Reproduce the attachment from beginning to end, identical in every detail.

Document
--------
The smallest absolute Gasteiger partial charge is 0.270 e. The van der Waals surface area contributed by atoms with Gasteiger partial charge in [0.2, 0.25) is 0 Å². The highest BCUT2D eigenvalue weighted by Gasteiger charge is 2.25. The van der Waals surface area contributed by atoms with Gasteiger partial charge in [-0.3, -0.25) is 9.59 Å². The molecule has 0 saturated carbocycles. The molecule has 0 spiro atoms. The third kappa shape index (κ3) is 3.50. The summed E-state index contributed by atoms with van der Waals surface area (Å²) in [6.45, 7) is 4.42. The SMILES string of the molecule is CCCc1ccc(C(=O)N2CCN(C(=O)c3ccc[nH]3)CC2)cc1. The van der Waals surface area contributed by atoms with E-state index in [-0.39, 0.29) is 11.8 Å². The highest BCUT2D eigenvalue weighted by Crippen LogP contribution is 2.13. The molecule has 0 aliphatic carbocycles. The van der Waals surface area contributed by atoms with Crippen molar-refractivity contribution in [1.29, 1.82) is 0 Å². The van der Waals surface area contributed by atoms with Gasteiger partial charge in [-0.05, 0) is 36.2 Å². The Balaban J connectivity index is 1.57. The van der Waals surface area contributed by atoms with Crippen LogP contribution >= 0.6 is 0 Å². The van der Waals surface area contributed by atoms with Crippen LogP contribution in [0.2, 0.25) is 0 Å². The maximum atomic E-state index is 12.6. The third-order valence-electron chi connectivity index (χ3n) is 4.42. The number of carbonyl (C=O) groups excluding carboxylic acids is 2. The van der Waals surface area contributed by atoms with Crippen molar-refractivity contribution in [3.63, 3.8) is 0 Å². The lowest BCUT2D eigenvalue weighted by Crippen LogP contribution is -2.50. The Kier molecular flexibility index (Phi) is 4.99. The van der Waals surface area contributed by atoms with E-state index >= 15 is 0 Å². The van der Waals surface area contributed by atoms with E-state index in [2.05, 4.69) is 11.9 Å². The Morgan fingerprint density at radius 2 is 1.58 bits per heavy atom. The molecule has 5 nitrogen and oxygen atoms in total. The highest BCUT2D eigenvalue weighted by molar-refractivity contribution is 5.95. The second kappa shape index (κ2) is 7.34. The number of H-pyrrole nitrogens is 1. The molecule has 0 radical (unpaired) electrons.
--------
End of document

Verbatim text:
The smallest absolute Gasteiger partial charge is 0.270 e. The van der Waals surface area contributed by atoms with Gasteiger partial charge in [0.2, 0.25) is 0 Å². The highest BCUT2D eigenvalue weighted by Gasteiger charge is 2.25. The van der Waals surface area contributed by atoms with Gasteiger partial charge in [-0.3, -0.25) is 9.59 Å². The molecule has 0 saturated carbocycles. The molecule has 0 spiro atoms. The third kappa shape index (κ3) is 3.50. The summed E-state index contributed by atoms with van der Waals surface area (Å²) in [6.45, 7) is 4.42. The SMILES string of the molecule is CCCc1ccc(C(=O)N2CCN(C(=O)c3ccc[nH]3)CC2)cc1. The van der Waals surface area contributed by atoms with E-state index in [-0.39, 0.29) is 11.8 Å². The highest BCUT2D eigenvalue weighted by Crippen LogP contribution is 2.13. The molecule has 0 aliphatic carbocycles. The van der Waals surface area contributed by atoms with Crippen molar-refractivity contribution in [1.29, 1.82) is 0 Å². The van der Waals surface area contributed by atoms with Gasteiger partial charge in [-0.05, 0) is 36.2 Å². The Balaban J connectivity index is 1.57. The van der Waals surface area contributed by atoms with Crippen LogP contribution >= 0.6 is 0 Å². The van der Waals surface area contributed by atoms with Crippen LogP contribution in [0.2, 0.25) is 0 Å². The maximum atomic E-state index is 12.6. The third-order valence-electron chi connectivity index (χ3n) is 4.42. The number of carbonyl (C=O) groups excluding carboxylic acids is 2. The van der Waals surface area contributed by atoms with Crippen molar-refractivity contribution in [3.63, 3.8) is 0 Å². The lowest BCUT2D eigenvalue weighted by Crippen LogP contribution is -2.50. The Kier molecular flexibility index (Phi) is 4.99. The van der Waals surface area contributed by atoms with E-state index >= 15 is 0 Å². The van der Waals surface area contributed by atoms with E-state index in [2.05, 4.69) is 11.9 Å². The Morgan fingerprint density at radius 2 is 1.58 bits per heavy atom. The molecule has 5 nitrogen and oxygen atoms in total. The highest BCUT2D eigenvalue weighted by molar-refractivity contribution is 5.95. The second kappa shape index (κ2) is 7.34. The number of H-pyrrole nitrogens is 1. The molecule has 0 radical (unpaired) electrons.